Melanie Teegarden, master soapmaker for Althaea Soaps , says, “My specific method is CPOP—which stands for Cold Process Oven Process. I like the fluidity of the CP method because it allows me to make complex designs and swirls since the soap is more fluid than in hot process. By placing the soap in a warm oven after molding I feel I can have the best of both worlds with a full gel and a head start on driving off excess water weight.”
The primary advantage of CP is that it’s more esthetically pleasing. Most of the heat is created during chemical reactions, and though those temperatures can top 180 degrees and melt cheap plastics, you’re not stirring a simmering pot.
Cold process involves mixing lye into distilled water in one pot and bringing oils/fats up to temperature in another. Once the lye mixture has cooled and the oil has warmed to the same temperature, the lye mixture is slowly poured into the oil. The soapmaker then agitates the mixture low to no heat until it reaches “trace.” This can take five minutes to one hour, depending on the type of oil used. After that, additional ingredients such as fragrance and coloring are added before the soap is poured into heat-resistant non-metallic molds. The soap is set aside in a warm location as it undergoes the gel stage of saponification. It is safe to use within twenty-four to forty-eight hours but is much mellower and lasts longer if it’s allowed to cure in a ventilated area for up to six weeks.
Because the mixture stays alkaline for so long, certain additives are unstable. Flower petals quickly turn brown. Vanilla fragrance turns a white soap a deep chocolate color unless stabilizer is used. Some floral or fruity fragrances cause seizing or ricing (when the mixture partially seizes into little clumps.) With correct education you can learn how to deal with all these issues and still make beautiful soap.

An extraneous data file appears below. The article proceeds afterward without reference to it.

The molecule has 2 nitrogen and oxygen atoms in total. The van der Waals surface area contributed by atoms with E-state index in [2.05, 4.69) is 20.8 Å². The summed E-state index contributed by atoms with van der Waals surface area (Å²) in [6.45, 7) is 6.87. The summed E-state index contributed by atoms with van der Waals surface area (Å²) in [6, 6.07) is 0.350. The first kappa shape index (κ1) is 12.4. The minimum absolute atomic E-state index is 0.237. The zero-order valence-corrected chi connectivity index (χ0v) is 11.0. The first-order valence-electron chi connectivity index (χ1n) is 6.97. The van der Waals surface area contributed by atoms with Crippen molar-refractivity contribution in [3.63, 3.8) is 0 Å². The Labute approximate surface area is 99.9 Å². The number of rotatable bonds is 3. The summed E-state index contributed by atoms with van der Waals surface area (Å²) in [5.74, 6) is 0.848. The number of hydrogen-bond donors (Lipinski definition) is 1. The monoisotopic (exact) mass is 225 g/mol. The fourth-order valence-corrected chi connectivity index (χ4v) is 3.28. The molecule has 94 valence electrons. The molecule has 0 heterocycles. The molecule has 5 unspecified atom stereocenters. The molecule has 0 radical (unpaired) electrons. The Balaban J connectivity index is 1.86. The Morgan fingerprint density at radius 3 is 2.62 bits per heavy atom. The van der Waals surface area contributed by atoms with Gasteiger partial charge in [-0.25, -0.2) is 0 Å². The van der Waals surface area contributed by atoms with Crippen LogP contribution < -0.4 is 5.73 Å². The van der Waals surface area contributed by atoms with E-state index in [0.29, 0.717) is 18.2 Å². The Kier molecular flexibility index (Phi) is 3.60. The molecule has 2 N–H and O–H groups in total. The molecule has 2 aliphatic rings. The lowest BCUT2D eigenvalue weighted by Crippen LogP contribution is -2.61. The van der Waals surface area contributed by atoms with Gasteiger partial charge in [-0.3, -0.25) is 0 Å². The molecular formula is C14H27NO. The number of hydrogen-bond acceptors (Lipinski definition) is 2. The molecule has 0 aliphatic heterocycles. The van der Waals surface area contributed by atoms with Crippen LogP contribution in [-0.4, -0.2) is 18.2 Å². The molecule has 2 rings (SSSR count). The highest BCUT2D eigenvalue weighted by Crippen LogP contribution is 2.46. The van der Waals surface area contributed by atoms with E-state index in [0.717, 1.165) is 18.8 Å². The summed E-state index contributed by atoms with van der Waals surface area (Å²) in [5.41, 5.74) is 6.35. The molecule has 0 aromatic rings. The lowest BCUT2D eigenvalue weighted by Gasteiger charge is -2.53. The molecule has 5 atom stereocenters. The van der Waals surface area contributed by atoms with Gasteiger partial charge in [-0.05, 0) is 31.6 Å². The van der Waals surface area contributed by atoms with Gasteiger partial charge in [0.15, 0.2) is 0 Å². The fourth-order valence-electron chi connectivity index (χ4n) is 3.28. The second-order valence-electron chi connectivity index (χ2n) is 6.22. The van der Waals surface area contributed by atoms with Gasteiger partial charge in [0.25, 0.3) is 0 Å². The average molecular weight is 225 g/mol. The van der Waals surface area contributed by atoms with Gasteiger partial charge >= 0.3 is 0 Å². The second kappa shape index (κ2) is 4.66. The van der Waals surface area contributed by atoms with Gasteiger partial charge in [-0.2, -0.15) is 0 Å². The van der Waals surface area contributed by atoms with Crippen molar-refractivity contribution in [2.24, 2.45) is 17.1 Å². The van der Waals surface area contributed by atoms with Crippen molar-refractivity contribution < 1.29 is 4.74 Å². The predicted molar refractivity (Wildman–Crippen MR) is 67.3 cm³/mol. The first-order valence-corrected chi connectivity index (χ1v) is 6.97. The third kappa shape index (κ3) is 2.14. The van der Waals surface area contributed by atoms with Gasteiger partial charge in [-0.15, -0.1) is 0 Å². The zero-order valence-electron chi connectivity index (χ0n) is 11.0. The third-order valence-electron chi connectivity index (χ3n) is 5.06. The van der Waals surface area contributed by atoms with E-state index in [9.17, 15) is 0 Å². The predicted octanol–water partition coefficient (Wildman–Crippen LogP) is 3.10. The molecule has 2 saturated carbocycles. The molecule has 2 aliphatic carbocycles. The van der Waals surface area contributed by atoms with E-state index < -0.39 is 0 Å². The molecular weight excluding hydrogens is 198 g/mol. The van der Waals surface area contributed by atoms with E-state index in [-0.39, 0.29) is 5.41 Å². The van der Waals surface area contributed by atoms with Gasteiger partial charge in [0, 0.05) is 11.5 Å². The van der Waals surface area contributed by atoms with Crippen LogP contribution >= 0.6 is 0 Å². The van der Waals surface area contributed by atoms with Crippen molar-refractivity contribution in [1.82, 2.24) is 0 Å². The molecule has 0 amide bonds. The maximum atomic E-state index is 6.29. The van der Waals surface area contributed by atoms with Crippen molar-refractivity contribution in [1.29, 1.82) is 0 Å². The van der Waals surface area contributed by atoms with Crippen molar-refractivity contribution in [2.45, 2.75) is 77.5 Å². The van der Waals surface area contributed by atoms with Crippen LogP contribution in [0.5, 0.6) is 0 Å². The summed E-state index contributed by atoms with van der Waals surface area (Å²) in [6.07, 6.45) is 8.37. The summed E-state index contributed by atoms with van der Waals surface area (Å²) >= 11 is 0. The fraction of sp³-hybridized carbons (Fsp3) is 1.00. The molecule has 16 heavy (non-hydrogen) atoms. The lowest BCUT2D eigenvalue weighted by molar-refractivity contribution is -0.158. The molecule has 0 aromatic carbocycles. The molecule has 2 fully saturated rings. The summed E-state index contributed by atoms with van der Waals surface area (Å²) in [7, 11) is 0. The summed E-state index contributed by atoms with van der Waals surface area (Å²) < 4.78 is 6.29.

Study Up First
The directions given here are very basic. Do not attempt to make soap until you have read literature that goes into greater detail of the soap making technique you wish to use, outlining safety protocols and troubleshooting.
If you want to attempt hot or cold process soap, you need know about saponification values, which refer to the specific amounts of lye each oil needs. Olive oil has a different SAP than palm oil, and not following the exact recipe can result in dangerously lye-heavy soap. You also need to know why lye should be added to water, not the other way around. And what to do if you have a caustic volcano or if your soap overflows its containers during the gel stage. All of this information can be found within published books on how to make soap, but it’s also useful to join a soapmaking forum for specific questions.
Once you’ve fully researched, you may be excited to open your own business. Veteran soapmakers advise against this. Just knowing how to do something doesn’t equal being adept at it. Overly anxious neophytes prematurely sell soaps that are poorly made, lye-heavy, or quickly go rancid. This negative experience convinces the customer that homemade soaps are inferior (quite the opposite) and the customer turns down a well-made bar the next time he is offered it.
Melanie Teegarden says of her online business: “The bulk of my soap customers have always been repeat customers. They find something that works for them and they keep coming back for more. Although it’s fairly easy to make soap, it is more difficult to make soap that comes out consistently the way you want it time after time. If I were to sell soap that was not consistent, the majority of my repeat business would dry up. Not to mention I use the soap myself as do my friends and family, and they trust me to have a product with consistent quality.”
This isn’t to discourage new soapmakers from working toward entrepreneurship. Master soapmaking is a welcome trade. But those who have worked for years refining their art ask that you make the soap for your family, practicing often, then join the trade when you have a product you can be proud of.
Before you research how to make soap, first decide which method you want. Are you uncomfortable using lye or would you rather have a recipe involving more natural ingredients? Do you want to craft with your children or potentially sell at an artisan show? After deciding which direction you want to take, read up on your desired soap making techniques. The end product is rewarding.
Originally published in 2016 and regularly vetted for accuracy.